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65. The Workmen.
Toward midnight Charles heard a great noise beneath his window. It arose from blows of hammer and hatchet, clinking of pincers and cranching of saws.
Lying dressed upon his bed, the noise awoke him with a start and found a gloomy echo in his heart. He could not endure it, and sent Parry to ask the sentinel to beg the workmen to strike more gently and not disturb the last slumber of one who had been their king. The sentinel was unwilling to leave his post, but allowed Parry to pass.
Arriving at the window Parry found an unfinished scaffold, over which they were nailing a covering of black serge. Raised to the height of twenty feet, so as to be on a level with the window, it had two lower stories. Parry, odious as was this sight to him, sought for those among some eight or ten workmen who were making the most noise; and fixed on two men, who were loosening the last hooks of the iron balcony.
"My friends," said Parry, mounting the scaffold and standing beside them, "would you work a little more quietly? The king wishes to get a sleep."
One of the two, who was standing up, was of gigantic size and was driving a pick with all his might into the wall, whilst the other, kneeling beside him, was collecting the pieces of stone. The face of the first was lost to Parry in the darkness; but as the second turned around and placed his finger on his lips Parry started back in amazement.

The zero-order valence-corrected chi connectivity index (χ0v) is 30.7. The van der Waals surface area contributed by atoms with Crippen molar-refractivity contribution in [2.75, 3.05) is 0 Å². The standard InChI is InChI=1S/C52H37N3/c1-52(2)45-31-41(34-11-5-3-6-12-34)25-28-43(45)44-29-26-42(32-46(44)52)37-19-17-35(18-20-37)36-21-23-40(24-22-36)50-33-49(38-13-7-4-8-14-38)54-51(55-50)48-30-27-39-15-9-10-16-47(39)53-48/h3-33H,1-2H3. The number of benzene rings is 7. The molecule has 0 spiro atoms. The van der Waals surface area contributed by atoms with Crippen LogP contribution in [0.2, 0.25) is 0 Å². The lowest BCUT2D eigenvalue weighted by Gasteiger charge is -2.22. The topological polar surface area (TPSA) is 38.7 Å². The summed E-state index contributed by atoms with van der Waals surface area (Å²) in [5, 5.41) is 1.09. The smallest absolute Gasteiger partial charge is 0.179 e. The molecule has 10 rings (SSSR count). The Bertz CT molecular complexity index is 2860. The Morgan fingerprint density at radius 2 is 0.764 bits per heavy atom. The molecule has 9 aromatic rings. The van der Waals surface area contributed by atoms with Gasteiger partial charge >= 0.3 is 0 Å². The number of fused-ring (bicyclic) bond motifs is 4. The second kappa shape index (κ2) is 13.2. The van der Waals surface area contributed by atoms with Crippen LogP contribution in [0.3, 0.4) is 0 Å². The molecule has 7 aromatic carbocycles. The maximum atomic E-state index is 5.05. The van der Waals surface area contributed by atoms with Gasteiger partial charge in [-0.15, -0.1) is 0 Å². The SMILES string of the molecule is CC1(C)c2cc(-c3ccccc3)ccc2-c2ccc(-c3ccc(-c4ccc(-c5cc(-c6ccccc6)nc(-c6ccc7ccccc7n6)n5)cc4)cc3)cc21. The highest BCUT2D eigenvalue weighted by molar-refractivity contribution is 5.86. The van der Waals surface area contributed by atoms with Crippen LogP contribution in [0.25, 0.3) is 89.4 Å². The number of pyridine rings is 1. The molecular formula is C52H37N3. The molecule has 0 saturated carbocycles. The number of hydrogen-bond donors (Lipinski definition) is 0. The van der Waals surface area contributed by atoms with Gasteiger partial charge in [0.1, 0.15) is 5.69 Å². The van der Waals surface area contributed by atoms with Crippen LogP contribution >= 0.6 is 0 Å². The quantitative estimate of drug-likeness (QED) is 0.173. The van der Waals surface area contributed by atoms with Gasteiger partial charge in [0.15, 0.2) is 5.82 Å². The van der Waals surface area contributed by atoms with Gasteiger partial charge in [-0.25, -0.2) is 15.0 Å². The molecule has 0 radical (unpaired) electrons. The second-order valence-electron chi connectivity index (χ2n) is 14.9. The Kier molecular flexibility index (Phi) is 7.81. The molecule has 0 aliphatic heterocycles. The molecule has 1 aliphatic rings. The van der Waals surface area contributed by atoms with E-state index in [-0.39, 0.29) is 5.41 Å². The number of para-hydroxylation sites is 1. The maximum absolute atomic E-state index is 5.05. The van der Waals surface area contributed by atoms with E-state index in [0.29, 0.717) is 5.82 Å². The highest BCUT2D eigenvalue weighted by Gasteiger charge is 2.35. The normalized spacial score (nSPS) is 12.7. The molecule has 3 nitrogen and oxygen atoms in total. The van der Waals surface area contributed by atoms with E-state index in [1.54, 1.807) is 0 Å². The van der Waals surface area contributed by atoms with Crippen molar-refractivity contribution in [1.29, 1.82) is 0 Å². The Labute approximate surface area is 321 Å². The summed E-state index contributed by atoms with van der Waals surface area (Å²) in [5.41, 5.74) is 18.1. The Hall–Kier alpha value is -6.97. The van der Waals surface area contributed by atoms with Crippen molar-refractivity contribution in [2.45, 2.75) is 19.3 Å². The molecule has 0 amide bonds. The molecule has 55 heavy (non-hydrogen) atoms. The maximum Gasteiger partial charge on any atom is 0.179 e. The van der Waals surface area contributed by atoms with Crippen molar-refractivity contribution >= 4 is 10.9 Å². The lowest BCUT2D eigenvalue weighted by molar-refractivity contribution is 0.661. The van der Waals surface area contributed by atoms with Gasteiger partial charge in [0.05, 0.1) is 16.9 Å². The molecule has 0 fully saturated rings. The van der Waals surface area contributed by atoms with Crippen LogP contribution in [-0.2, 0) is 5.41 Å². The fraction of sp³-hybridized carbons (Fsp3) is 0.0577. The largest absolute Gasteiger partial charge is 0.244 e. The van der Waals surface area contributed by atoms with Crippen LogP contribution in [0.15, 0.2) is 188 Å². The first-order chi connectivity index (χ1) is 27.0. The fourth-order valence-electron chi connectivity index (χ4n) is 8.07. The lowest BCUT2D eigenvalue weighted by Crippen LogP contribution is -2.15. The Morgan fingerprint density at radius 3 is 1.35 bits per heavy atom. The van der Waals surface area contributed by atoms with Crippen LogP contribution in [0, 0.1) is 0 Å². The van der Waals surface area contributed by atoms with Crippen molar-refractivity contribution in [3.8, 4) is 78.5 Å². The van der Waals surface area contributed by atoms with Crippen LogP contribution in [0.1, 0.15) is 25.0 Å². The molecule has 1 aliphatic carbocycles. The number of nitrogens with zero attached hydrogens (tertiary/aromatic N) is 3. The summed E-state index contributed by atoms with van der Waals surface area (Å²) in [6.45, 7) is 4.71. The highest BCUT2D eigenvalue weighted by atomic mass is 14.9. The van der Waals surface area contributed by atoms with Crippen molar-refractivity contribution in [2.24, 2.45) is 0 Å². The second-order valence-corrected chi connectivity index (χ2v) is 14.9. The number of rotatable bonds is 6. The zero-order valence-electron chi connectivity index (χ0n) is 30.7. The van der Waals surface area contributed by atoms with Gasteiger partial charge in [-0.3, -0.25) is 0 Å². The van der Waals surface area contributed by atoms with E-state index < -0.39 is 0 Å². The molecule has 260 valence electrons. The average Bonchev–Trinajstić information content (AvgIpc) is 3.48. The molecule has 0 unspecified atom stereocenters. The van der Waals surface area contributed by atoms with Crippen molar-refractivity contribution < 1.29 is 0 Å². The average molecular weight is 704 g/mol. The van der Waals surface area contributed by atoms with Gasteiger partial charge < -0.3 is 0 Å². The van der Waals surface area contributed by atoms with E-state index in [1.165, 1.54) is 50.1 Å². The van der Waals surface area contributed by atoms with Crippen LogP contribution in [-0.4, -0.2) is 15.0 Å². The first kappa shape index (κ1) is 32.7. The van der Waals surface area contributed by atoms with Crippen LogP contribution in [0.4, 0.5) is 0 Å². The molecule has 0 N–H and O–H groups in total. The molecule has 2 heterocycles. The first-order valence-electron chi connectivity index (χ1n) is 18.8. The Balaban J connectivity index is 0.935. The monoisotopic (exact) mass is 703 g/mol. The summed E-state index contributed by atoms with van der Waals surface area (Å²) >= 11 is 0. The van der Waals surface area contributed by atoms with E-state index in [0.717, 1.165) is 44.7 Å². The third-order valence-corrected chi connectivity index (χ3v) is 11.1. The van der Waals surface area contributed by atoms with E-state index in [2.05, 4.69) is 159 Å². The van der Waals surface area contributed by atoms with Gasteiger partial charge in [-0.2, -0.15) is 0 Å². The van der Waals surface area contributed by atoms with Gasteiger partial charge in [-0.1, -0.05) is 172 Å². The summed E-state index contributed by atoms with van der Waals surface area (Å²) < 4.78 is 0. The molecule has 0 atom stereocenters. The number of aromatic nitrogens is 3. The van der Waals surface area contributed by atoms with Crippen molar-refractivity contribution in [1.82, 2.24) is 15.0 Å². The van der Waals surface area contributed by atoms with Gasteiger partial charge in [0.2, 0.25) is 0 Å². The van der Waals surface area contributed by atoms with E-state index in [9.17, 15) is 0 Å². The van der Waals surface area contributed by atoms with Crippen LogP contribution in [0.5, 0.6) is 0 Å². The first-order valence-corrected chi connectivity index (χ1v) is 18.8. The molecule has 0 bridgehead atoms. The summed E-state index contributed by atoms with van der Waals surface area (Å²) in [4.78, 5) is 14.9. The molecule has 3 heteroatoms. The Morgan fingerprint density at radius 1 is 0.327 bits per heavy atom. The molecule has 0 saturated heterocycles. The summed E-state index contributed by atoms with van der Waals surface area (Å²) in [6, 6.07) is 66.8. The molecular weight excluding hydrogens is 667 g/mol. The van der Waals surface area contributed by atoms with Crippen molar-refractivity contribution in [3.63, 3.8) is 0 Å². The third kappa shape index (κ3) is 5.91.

"Very well, very well," said the workman aloud, in excellent English. "Tell the king that if he sleeps badly to-night he will sleep better to-morrow night."
These blunt words, so terrible if taken literally, were received by the other workmen with a roar of laughter. But Parry withdrew, thinking he was dreaming.
Charles was impatiently awaiting his return. At the moment he re-entered, the sentinel who guarded the door put his head through the opening, curious as to what the king was doing. The king was lying on his bed, resting on his elbow. Parry closed the door and approaching the king, his face radiant with joy:
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